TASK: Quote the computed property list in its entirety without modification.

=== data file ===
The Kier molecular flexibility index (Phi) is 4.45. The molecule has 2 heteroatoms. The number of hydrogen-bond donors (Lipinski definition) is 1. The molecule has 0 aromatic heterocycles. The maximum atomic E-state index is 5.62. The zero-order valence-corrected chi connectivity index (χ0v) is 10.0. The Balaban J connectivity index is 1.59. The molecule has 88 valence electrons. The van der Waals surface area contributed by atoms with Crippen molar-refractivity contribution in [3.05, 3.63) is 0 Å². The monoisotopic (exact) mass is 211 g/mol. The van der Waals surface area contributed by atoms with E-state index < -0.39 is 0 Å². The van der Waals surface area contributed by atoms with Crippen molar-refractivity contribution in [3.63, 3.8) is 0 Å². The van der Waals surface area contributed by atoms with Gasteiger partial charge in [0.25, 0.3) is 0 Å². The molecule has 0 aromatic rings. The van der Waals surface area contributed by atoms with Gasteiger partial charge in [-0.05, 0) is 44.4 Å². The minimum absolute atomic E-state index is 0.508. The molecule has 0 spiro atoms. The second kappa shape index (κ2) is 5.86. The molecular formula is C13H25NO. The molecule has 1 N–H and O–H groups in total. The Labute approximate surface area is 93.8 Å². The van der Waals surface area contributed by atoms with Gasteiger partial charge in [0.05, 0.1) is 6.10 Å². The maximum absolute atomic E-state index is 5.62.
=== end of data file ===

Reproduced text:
The Kier molecular flexibility index (Phi) is 4.45. The molecule has 2 heteroatoms. The number of hydrogen-bond donors (Lipinski definition) is 1. The molecule has 0 aromatic heterocycles. The maximum atomic E-state index is 5.62. The zero-order valence-corrected chi connectivity index (χ0v) is 10.0. The Balaban J connectivity index is 1.59. The molecule has 88 valence electrons. The van der Waals surface area contributed by atoms with Crippen molar-refractivity contribution in [3.05, 3.63) is 0 Å². The monoisotopic (exact) mass is 211 g/mol. The van der Waals surface area contributed by atoms with E-state index < -0.39 is 0 Å². The van der Waals surface area contributed by atoms with Crippen molar-refractivity contribution in [3.63, 3.8) is 0 Å². The van der Waals surface area contributed by atoms with Gasteiger partial charge in [0.25, 0.3) is 0 Å². The molecule has 0 aromatic rings. The van der Waals surface area contributed by atoms with Gasteiger partial charge in [-0.05, 0) is 44.4 Å². The minimum absolute atomic E-state index is 0.508. The molecule has 0 spiro atoms. The second kappa shape index (κ2) is 5.86. The molecular formula is C13H25NO. The molecule has 1 N–H and O–H groups in total. The Labute approximate surface area is 93.8 Å². The van der Waals surface area contributed by atoms with Gasteiger partial charge in [0.05, 0.1) is 6.10 Å². The maximum absolute atomic E-state index is 5.62.